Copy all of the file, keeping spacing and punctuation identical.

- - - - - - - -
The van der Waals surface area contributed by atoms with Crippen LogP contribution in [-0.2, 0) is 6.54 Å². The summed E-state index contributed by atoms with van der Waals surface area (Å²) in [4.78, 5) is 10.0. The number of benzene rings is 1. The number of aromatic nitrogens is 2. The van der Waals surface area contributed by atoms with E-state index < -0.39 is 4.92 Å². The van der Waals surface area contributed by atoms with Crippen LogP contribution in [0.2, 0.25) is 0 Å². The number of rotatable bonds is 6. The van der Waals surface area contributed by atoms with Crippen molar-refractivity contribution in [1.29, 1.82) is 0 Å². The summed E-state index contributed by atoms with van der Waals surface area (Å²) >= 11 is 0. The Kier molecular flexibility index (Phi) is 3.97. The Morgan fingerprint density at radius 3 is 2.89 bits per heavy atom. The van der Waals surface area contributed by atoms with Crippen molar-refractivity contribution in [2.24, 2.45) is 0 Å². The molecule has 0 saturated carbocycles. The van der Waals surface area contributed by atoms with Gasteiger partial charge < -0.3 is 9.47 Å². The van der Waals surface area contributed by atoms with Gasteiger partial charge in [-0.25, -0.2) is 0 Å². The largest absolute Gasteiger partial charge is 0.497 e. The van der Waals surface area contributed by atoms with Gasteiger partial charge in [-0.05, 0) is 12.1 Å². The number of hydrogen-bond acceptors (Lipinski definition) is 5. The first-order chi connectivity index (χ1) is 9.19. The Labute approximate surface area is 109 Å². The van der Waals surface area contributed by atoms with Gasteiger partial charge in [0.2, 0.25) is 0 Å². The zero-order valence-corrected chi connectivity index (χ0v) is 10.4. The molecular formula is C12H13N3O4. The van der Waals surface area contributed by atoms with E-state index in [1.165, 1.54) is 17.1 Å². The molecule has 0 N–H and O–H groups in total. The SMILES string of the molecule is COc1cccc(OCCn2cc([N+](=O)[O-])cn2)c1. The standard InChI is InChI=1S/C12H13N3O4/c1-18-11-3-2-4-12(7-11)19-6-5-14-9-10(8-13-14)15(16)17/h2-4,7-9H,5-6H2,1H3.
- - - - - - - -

The van der Waals surface area contributed by atoms with Crippen LogP contribution in [-0.2, 0) is 6.54 Å². The summed E-state index contributed by atoms with van der Waals surface area (Å²) in [4.78, 5) is 10.0. The number of benzene rings is 1. The number of aromatic nitrogens is 2. The van der Waals surface area contributed by atoms with E-state index < -0.39 is 4.92 Å². The van der Waals surface area contributed by atoms with Crippen LogP contribution in [0.2, 0.25) is 0 Å². The number of rotatable bonds is 6. The van der Waals surface area contributed by atoms with Crippen molar-refractivity contribution in [1.29, 1.82) is 0 Å². The summed E-state index contributed by atoms with van der Waals surface area (Å²) >= 11 is 0. The Kier molecular flexibility index (Phi) is 3.97. The Morgan fingerprint density at radius 3 is 2.89 bits per heavy atom. The van der Waals surface area contributed by atoms with Crippen molar-refractivity contribution in [2.24, 2.45) is 0 Å². The molecule has 0 saturated carbocycles. The van der Waals surface area contributed by atoms with Gasteiger partial charge < -0.3 is 9.47 Å². The van der Waals surface area contributed by atoms with Gasteiger partial charge in [-0.25, -0.2) is 0 Å². The largest absolute Gasteiger partial charge is 0.497 e. The van der Waals surface area contributed by atoms with Gasteiger partial charge in [-0.05, 0) is 12.1 Å². The number of hydrogen-bond acceptors (Lipinski definition) is 5. The first-order chi connectivity index (χ1) is 9.19. The Labute approximate surface area is 109 Å². The van der Waals surface area contributed by atoms with Gasteiger partial charge in [0.2, 0.25) is 0 Å². The zero-order valence-corrected chi connectivity index (χ0v) is 10.4. The molecular formula is C12H13N3O4. The van der Waals surface area contributed by atoms with E-state index in [1.165, 1.54) is 17.1 Å². The molecule has 0 N–H and O–H groups in total. The SMILES string of the molecule is COc1cccc(OCCn2cc([N+](=O)[O-])cn2)c1. The standard InChI is InChI=1S/C12H13N3O4/c1-18-11-3-2-4-12(7-11)19-6-5-14-9-10(8-13-14)15(16)17/h2-4,7-9H,5-6H2,1H3.